Gene Pitney Dies

Gene Pitney, 65, a member of the Rock and Roll Hall of Fame whose hits included “Town Without Pity” and “Only Love Can Break a Heart,” died Wednesday at a hotel in Wales after playing a show, his agent said. He was 65.

Pitney was found dead in his hotel room in Cardiff, Wales. Police said the death did not appear suspicious.

“We don’t have a cause of death at the moment but looks like it was a very peaceful passing,” said Pitney’s tour manager, James Kelly.

“He was found fully clothed, on his back, as if he had gone for a lie down. It looks as if there was no pain whatsoever.”

He added: “Last night was generally one of the happiest and most exuberant performances we’ve seen out of him. He was absolutely on top of his game and was really happy with the show.”

Born in Hartford, Conn., on Feb. 17, 1941, Pitney had his first success as a songwriter with “Rubber Ball,” a Top 10 hit for Bobby Vee in 1961. Later that year, Ricky Nelson had a hit with Pitney’s “Hello Mary Lou.”

As a performer, Pitney had his first success that same year with “(I Wanna) Love My Life Away.”

But Burt Bacharach and Hal David provided the songs that put Pitney in the Top 10: “(The Man Who Shot) Liberty Valance,” “Only Love Can Break a Heart” and “Twenty Four Hours from Tulsa.”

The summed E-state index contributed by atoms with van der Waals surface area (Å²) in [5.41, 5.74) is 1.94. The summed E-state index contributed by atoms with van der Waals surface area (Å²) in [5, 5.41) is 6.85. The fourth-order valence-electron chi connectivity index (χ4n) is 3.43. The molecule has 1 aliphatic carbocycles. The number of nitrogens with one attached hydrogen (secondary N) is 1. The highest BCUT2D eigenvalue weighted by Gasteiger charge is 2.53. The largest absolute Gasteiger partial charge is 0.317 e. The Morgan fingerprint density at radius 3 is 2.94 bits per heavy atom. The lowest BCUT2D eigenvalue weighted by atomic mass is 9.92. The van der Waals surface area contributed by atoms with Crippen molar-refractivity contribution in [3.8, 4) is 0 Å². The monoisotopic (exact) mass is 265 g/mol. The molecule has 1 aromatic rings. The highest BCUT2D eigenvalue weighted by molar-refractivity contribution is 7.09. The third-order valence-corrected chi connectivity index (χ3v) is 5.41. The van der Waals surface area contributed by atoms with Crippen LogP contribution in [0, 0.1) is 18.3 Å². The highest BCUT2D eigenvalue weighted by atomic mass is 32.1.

“Only Love Can Break a Heart” was Pitney’s biggest U.S. hit, peaking at No. 2 on the charts in 1962. The No. 1 song at the time was The Crystals’ “He’s a Rebel,” written by Pitney.

He had more than a dozen Top 40 hits and even contributed to an early Rolling Stones recording session.

Pitney waited until 1990 for his first British No. 1 _ he rerecorded “Something’s Gotten Hold of My Heart” with Marc Almond.

Pitney also had some success as a country singer, pairing with George Jones to record “I’ve Got Five Dollars and It’s Saturday Night” and “Louisiana Man.”

He recorded in Italian and Spanish, and twice took second place at the San Remo Song Festival in Italy. He also had a regional hit with “Nessuno Mi Puo’ Giudicare.”

Pitney was elected to the Rock and Roll Hall of Fame in 2002.

Associated Press